How Many Times Should A Cat Go To The Litter?


There is no one size fits all answer for how often a cat should use the litter box. Frequency of litter box use depends on several factors like the cat’s age, health status, diet, and environment. Kittens will need to use the litter box more often than adult cats. Senior cats may need to visit the litter box more frequently. Certain medical conditions can also increase litter box use. The setup of the litter box, type of litter, and location can impact how much a cat uses its litter box. While each cat is unique, on average, a healthy cat will use the litter box around 5-10 times per day for urination and 1-2 times a day for defecation.


Kittens need to eliminate more frequently than adult cats because they have smaller bladders that can’t hold as much urine (1). Newborn kittens cannot use the litter box at all and need to be stimulated by their mother to go to the bathroom. Kittens start to gain control over their elimination around 3-4 weeks of age and should begin using the litter box consistently by 8 weeks old (2).

At 8 weeks old, most kittens will need to eliminate after each meal, which is typically 3-4 times per day. So an 8 week old kitten will likely need to use the litter box 3-4 times a day. Some kittens may need to go more frequently, up to 6 times a day. It’s important to provide easy access to an appropriately sized litter box during this stage (3).

As kittens grow between 2-6 months old, their bladder control improves and they won’t need to eliminate quite as often. They may go from needing to use the litter box 4 times a day down to 2-3 times per day. But kittens still have small bladders and higher metabolism so they continue needing to eliminate more often than adult cats.


Adult Cats

Adult cats often need 2-3 toilet visits per day if healthy. There are several factors that can influence how often an adult cat needs to use the litter box:

Diet – Cats eating wet food tend to drink more and need to urinate more frequently than cats on an all dry food diet. Make sure your cat’s food has adequate moisture.

Health Issues – Diseases like diabetes or kidney disease can cause cats to urinate more. Cats with arthritis may have difficulty getting to the litter box. Check with your vet if your cat is straining or visiting the box more.

Litter Preferences – Some cats dislike scented litter or litter that is too coarse. Having multiple boxes with different litters can help finicky cats. Auto-cleaning litter boxes may startle cats.

Try to stick to one type of litter and avoid sudden changes. Spot clean boxes daily and replace litter weekly. Place litter boxes in quiet, easily accessed areas of the home.

Senior Cats

Older cats often need to use the litter box more frequently due to medical conditions like kidney disease or arthritis. As cats age, their kidney function declines, leading to increased urine production and frequent urination. Arthritis can also make it difficult for senior cats to get in and out of the litter box, so they may not be able to “hold it” as long.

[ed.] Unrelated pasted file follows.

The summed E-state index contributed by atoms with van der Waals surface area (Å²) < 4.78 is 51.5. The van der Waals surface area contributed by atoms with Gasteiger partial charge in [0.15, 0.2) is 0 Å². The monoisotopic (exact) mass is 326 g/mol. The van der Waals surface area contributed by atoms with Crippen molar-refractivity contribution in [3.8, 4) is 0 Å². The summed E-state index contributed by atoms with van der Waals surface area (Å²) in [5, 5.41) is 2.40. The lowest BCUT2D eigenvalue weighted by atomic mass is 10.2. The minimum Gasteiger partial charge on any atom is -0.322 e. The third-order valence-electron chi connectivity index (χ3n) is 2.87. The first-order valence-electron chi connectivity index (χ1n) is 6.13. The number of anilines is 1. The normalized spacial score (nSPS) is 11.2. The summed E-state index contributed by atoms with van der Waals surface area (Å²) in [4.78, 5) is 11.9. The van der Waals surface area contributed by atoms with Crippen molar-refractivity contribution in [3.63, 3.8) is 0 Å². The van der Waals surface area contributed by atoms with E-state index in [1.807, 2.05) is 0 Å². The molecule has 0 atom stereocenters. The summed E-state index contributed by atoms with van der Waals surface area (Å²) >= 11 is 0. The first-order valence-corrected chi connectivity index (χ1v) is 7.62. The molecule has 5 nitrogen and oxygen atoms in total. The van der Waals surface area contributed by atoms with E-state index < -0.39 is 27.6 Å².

According to veterinarians, senior cats should go to the litter box at least 2-3 times per day for urination. They may need to defecate 1-2 times per day as well. Any noticeable increase in litter box usage, such as going more than 3-4 times a day, could signal an underlying medical issue that requires veterinary attention.

To help senior cats use the litter box comfortably, use a low-entry box with shorter sides or a cut-out entrance. This reduces strain on stiff, arthritic joints. Scatter extra litter boxes around your home for easy access. Scoop daily to keep things clean. Consider using attractant litters or cat-friendly laxatives if constipation is an issue. Monitoring litter box habits and consulting a vet can ensure quality of life for an aging cat.

As per the Spruce Pets article “Litter Box Problems in Senior Cats Explained (With Tips to Help),” conditions like hyperthyroidism and diabetes often lead to increased thirst and urination in senior cats Providing easy access to the litter box can help minimize accidents.

Medical Issues

Many medical conditions can cause cats to need to use the litter box more frequently. According to the Cornell Feline Health Center, a number of disorders like kidney disease, diabetes, and digestive issues can lead to inappropriate elimination outside the litter box [1]. Some common medical conditions that may increase litter box use in cats include:

Urinary Tract Infections (UTIs): Bacteria in the urinary tract can cause inflammation and a persistent urge to urinate. Cats with UTIs may visit the litter box frequently and strain to urinate. UTIs require veterinary treatment with antibiotics [2].

Diarrhea: Intestinal issues like parasites, food allergies, or gastroenteritis can cause loose stools and diarrhea. Cats with diarrhea will need to use the litter box more often [3].

Constipation: Dehydration, lack of exercise, and some medications may cause constipation in cats. Constipated cats strain to defecate and have infrequent, difficult bowel movements. They may frequently enter the litter box attempting to go [3].

Monitoring litter habits can help identify potential medical issues early. Consult a veterinarian if litter box habits seem to change suddenly or dramatically.


A cat’s diet can have a big impact on how often and how much they need to use the litter box. Cats who eat a diet high in moisture and water content will tend to produce more diluted urine and larger volumes of stool. This means they may need to visit the litter box more frequently. On the other hand, cats fed a dry food diet take in less water and will produce more concentrated urine and smaller amounts of stool. These cats may only need to use the litter box once or twice a day.